A tax deduction, in contrast, reduces your taxable income instead of your taxes owed. For instance, if your taxable income was $50,000 and you received a $5,000 tax deduction, your taxable income would decrease to $45,000.

Both credits and deductions contribute to your total refund amount. Just make sure you answer all our interview questions when e-filing so we can help you identify which tax breaks you could claim!

5.    AGI

While filling out your income tax return, you may see “AGI” referenced. What does this mean?

AGI stands for adjusted gross income. Your AGI is your gross income (wages, business income, capital gains, etc.) minus certain deductions (retirement contributions, student loan interest paid, and HSA contributions, to name a few).

AGI is not the same as your taxable income; instead, your AGI helps determine your taxable income. To do so, we take your AGI minus the standard deduction ($12,950 for a single filer in 2022) and any other above-the-line deductions you qualify to claim.

6.    Standard deduction vs. itemized deductions

Now that we know what tax deductions are, let’s look at the two deduction options you have when filing your income tax return.

First up: the standard deduction.

The U.S. tax system allows every taxpayer to receive a standard deduction. This is a flat dollar amount that everyone can automatically subtract from their taxable income.

Your standard deduction amount depends on the tax filing status we mentioned earlier. For tax year 2022, the standard deduction is $12,950 for single taxpayers. Standard deduction amounts typically increase every year to account for inflation.

Filing status Standard deduction (tax year 2022)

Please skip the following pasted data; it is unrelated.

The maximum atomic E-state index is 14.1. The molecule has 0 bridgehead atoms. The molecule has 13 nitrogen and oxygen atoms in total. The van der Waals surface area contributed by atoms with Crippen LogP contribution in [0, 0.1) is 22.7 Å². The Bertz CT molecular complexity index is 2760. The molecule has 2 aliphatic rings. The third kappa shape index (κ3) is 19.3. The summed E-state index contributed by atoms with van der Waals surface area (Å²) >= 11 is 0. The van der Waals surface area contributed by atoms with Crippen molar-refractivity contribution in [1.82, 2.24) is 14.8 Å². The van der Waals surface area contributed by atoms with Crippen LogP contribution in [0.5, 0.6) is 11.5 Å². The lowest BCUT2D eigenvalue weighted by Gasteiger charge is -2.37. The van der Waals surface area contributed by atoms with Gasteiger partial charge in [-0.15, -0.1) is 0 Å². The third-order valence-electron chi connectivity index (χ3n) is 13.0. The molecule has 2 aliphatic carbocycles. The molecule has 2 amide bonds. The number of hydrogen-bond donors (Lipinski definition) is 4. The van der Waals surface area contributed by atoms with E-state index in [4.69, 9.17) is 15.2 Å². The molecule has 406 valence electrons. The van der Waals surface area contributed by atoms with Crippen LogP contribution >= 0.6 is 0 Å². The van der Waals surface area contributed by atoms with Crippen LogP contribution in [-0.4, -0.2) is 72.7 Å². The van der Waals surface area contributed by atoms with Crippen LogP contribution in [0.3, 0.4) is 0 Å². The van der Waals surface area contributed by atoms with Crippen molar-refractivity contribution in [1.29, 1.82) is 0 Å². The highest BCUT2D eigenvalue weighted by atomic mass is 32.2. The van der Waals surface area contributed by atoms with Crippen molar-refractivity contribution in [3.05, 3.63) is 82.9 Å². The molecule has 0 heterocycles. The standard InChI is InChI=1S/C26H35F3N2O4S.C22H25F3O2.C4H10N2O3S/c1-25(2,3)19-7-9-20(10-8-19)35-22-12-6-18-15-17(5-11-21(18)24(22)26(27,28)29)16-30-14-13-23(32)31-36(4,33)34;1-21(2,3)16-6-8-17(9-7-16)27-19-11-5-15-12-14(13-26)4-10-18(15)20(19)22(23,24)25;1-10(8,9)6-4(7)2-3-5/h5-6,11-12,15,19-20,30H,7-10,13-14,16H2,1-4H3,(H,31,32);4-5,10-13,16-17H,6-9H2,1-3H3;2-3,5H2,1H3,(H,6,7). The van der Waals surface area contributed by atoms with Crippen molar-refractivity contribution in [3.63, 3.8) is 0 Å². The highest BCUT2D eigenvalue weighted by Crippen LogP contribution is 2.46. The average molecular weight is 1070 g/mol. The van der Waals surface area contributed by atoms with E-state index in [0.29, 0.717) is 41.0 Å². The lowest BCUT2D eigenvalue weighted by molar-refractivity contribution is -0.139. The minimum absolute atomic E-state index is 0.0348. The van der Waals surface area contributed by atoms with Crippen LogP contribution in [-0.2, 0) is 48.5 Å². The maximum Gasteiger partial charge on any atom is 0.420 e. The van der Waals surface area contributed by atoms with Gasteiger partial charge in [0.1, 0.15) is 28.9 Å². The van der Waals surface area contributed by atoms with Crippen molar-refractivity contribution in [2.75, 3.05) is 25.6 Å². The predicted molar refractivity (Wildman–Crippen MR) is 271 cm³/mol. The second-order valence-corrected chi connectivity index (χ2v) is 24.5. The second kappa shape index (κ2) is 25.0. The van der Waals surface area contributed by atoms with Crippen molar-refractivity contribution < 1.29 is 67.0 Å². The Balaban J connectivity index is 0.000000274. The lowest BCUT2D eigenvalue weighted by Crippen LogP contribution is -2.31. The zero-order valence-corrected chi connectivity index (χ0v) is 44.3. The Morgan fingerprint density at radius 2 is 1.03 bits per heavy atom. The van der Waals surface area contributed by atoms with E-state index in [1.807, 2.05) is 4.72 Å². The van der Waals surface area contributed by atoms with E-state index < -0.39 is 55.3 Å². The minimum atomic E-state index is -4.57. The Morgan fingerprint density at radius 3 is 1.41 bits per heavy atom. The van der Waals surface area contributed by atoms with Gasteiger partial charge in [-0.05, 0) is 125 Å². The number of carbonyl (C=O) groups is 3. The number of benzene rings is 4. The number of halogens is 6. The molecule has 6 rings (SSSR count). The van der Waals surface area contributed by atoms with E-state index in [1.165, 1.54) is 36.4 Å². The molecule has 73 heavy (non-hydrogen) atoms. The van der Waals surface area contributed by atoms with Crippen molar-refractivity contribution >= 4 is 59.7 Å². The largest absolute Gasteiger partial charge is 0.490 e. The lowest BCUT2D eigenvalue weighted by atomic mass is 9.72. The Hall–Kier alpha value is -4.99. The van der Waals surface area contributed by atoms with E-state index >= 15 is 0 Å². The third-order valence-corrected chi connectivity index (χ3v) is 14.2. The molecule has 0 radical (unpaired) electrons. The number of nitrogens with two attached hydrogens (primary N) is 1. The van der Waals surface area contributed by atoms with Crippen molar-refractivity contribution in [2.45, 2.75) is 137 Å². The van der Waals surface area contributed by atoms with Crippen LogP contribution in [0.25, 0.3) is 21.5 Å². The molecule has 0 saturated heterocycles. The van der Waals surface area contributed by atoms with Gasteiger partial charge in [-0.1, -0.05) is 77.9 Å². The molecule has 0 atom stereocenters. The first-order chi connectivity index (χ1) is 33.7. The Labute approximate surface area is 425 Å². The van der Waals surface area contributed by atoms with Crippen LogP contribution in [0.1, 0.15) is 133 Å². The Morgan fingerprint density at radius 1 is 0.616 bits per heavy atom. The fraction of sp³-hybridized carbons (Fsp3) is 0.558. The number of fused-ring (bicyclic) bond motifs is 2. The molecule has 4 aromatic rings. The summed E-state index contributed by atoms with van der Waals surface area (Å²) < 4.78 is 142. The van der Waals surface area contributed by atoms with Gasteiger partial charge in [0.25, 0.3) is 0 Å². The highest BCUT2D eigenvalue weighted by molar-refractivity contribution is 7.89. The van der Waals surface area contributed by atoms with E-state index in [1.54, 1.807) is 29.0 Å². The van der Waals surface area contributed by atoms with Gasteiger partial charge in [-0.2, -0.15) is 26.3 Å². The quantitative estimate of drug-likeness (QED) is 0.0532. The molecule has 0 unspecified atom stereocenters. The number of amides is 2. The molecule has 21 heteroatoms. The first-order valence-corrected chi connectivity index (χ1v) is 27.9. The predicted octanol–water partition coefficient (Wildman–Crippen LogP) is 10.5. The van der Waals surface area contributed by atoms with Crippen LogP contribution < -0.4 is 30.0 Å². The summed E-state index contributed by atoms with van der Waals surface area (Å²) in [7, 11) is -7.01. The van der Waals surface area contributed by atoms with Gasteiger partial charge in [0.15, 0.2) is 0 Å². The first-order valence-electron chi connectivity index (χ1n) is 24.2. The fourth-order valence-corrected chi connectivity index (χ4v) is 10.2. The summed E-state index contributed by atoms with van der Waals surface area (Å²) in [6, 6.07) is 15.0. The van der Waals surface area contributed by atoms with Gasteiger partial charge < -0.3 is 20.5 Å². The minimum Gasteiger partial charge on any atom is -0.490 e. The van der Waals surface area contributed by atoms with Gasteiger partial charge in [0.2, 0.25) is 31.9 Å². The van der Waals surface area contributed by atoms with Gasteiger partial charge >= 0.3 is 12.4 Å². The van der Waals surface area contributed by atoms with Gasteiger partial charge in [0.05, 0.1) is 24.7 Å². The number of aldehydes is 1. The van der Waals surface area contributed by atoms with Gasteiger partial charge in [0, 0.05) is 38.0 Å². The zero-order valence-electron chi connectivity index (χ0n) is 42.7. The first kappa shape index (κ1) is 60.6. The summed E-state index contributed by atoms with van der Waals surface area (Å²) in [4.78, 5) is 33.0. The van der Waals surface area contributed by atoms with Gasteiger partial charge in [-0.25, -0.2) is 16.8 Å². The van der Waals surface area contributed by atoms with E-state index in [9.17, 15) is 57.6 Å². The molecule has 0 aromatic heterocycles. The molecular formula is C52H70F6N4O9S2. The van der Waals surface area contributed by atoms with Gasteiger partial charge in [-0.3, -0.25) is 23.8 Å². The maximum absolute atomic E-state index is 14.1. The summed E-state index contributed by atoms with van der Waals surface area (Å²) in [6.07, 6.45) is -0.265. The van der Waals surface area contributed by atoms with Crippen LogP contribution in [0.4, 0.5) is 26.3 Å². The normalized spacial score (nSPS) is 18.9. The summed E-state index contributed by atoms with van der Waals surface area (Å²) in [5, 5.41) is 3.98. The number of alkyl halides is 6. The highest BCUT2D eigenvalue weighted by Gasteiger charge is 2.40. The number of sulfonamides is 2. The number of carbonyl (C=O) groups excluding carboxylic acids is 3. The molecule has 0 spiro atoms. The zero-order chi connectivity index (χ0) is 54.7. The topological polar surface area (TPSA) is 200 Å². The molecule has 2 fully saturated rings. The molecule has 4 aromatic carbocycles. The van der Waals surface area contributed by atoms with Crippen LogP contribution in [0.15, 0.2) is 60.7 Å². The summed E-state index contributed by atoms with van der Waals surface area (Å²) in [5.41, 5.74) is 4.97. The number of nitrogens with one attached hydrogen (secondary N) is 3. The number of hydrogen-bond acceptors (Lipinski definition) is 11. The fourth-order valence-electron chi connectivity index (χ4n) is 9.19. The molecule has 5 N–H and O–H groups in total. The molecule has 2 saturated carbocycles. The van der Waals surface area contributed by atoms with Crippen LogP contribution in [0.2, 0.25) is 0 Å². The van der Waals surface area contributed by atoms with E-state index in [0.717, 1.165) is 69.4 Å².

Single or married filing separately $12,950
Married filing jointly or qualifying surviving spouse $25,900
Head of household $19,400

But you don’t have to take the standard deduction — there’s also another option called itemized deductions.

When you itemize, instead of taking the standard flat-rate deduction, you’d list all your deductions separately. Some examples of itemized deductions are personal property taxes, some medical expenses, disaster losses, and any state sales tax or state income tax you paid.

It typically only makes sense to itemize if the total of your itemized deductions exceeds the standard deduction. This generally means you’ll owe less federal income tax, which can increase your tax refund.

For example, let’s say you add up all your itemized deductions as a single filer for 2022, and the total is $9,000. You would probably want to claim the standard deduction instead, which would be worth $12,950 — almost $4,000 more.

If you’re still unsure which option is better for you, TaxAct adds up all your entered itemized deductions and recommends the method that will save you the most money.

7.    Your tax refund

And finally, the one you’ve been waiting for — your tax refund!

If you had excess income tax withheld from your paychecks during the year, you could get it back as a tax refund when you file your return. You may also be able to claim a tax refund if you qualify to claim enough refundable tax credits.

When you file with TaxAct, you can choose how you’d like to receive your tax refund. The quickest way to receive your refund is to e-file your return and choose to have your refund directly deposited into your bank account.

You can also check the status of your refund. The IRS has a tool called Where’s My Refund? that allows you to track your tax refund 24 hours after e-filing your federal return. The IRS updates this tool daily, typically overnight.

If you’d rather use a mobile device, you can track your refund using the IRS2Go app.

Some tax returns take longer to process than others — it depends on whether your return needs corrections or includes certain forms. You can call the IRS for an update if you haven’t received your refund within 21 days of e-filing (or six months with paper returns).

All TaxAct offers, products and services are subject to applicable terms and conditions.
This article is for informational purposes only and not legal or financial advice.